Hi, I attended AOL from 1976-1980. At that time, we participated in the school league’s volleyball, and basketball program. In 1979, the coach of the basketball team, Mr. Francis Beck, asked us to come up with a mascot for the team. We decided upon “The Little Devils” which we thought was unique seeing as we were a catholic school. We had yellow and blue satin jackets designed to show the new mascot which we wore proudly that year. The next year, it was changed to the blue devils.
“I have great memories of my alma mater including being part of the drama club and mime troupe along with a now successful actress, T’keya Keymah who was known then as Crystal “Chrissy” Walker (who starred in “In Living Color” and “That’s So Raven”).
From Lisa Glaubitz-Vincent (dated July 11, 2019):
“My name is Lisa Glaubitz (my maiden name), and although I did not attend Academy of Our Lady (Longwood) as a high school student, I took piano lessons with Sister M. Fourier from the time I was 8 years old until I was 18 (1968-78).
“Sister Fourier was a piano teach at Longwood for many years, and my sister Linda, who did graduate from Longwood in 1970, also took piano lessons with Sister Fourier. I don’t know when Sister began teaching at Longwood, but she continue into the 1980’s.
“She retired sometime during that decade and live at a Notre Dame retirement home for nuns, I believe somewhere in Wisconsin. My sister, mom, and I went to visit her up there a couple of time. I know that she passed away in 1990, and her last name was Schoenheit (I had mailed a card to her a few weeks after Easter 1990, and she had only recently passed away. The person who responded to me sent the little card with her birth and death dates, and her full name, (but) I don’t think they ever sent me her obituary, though.
“Sister Fourier was a huge influence in my life. She truly brought out my love of music and piano, and was an outstanding piano teacher. She was my first example of accomplished musicianship and dedicated teaching. Although I initially majored in music when I first went away to college, my academic and career paths eventually took me elsewhere.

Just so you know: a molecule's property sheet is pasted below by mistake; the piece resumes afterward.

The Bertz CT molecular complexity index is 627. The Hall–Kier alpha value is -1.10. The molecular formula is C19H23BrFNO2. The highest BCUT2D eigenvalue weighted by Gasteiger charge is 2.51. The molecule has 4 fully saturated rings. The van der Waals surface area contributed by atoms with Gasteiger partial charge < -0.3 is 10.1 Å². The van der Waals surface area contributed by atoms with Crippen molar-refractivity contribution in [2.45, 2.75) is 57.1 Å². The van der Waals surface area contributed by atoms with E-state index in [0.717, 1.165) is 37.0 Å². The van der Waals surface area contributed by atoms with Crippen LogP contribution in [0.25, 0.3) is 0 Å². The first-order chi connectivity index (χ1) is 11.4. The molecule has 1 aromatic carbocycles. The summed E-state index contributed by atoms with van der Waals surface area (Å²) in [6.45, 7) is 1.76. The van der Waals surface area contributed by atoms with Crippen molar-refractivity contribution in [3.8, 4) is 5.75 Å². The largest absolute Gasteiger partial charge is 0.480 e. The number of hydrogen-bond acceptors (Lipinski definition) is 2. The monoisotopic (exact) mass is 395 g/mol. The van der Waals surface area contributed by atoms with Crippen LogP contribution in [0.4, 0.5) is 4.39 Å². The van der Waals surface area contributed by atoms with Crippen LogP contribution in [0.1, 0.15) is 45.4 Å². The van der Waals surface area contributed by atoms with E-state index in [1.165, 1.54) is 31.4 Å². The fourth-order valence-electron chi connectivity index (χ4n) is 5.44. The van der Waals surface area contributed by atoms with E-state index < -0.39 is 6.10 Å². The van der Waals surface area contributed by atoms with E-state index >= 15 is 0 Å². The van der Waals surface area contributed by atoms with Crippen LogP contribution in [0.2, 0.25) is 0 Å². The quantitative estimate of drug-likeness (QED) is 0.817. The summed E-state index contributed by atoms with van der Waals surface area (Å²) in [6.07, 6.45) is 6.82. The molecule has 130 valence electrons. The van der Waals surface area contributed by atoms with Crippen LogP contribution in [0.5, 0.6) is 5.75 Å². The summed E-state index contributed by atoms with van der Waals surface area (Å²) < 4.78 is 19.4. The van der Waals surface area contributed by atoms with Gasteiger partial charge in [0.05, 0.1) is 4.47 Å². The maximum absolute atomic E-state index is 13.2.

“We kept in touch throughout my college years, but less so after I started graduate school. I always regretted that she never received my last letter; I had intended for her to receive it for Easter, but I mailed it a couple of weeks after and it was too late.
“I keep a picture of her on my piano (the same piano my father bought for me in 1968!) and I remember her so fondly.”
From Kathleen Kroll (student from 1955-1959, dated September 24, 2019):
“I remember Mrs. Cuny (not sure of spelling), drama teacher and coach. She was much admired and respected for her acting classes and plays. I remember being part of a verse choir for a Greek tragedy. I also remember shaking peas in a round tray during one play to simulate weather storms of rain. I believe she won prizes for her drama productions in local/regional competitions.
“I loved the convocations in the main hall, which included movies, play, orchestral productions, and outside entertainment, Graduation ceremonies were also held here. By using risers, we managed to get all 300+ students on the stage.”
From Jackie Smith (former student, dated March 27, 2020):
“I attended Academy of Our Lady from 1979-82 (my freshmen through junior year). I did my senior year (at) Whitney Young because my father could no longer afford to send me there.
“The school offered many extracurricular activities; I was involved in band under Kathy Bohm, basketball under coach Francis Beck, and volleyball under Coach K (sorry, I don’t remember her first name and the last name was way too long to pronounce).
“We did have a school song (see above); the exact name of the song I don’t remember, but the lyrics are still very clear in my head.”
From Marcy Waddington Dowse (class of 1967, dated September 15, 2021):
“Just a side note: The funds for the AB (Administration Building) were provided by James Jay Hill, a railroad magnate in St. Paul, MN who wanted his daughters to be educated in a Catholic boarding school. The School Sisters of Notre Dame who founded AOL convinced Hill to build the building so (that) his daughters would have the education he wanted them to have.”
We Need Your Assistance
If you have ANY information regarding the achievements and history of Chicago’s Academy of Our Lady High School please write to us at firstname.lastname@example.org. You can also write to us via real mail at:
Illinois HS Glory Days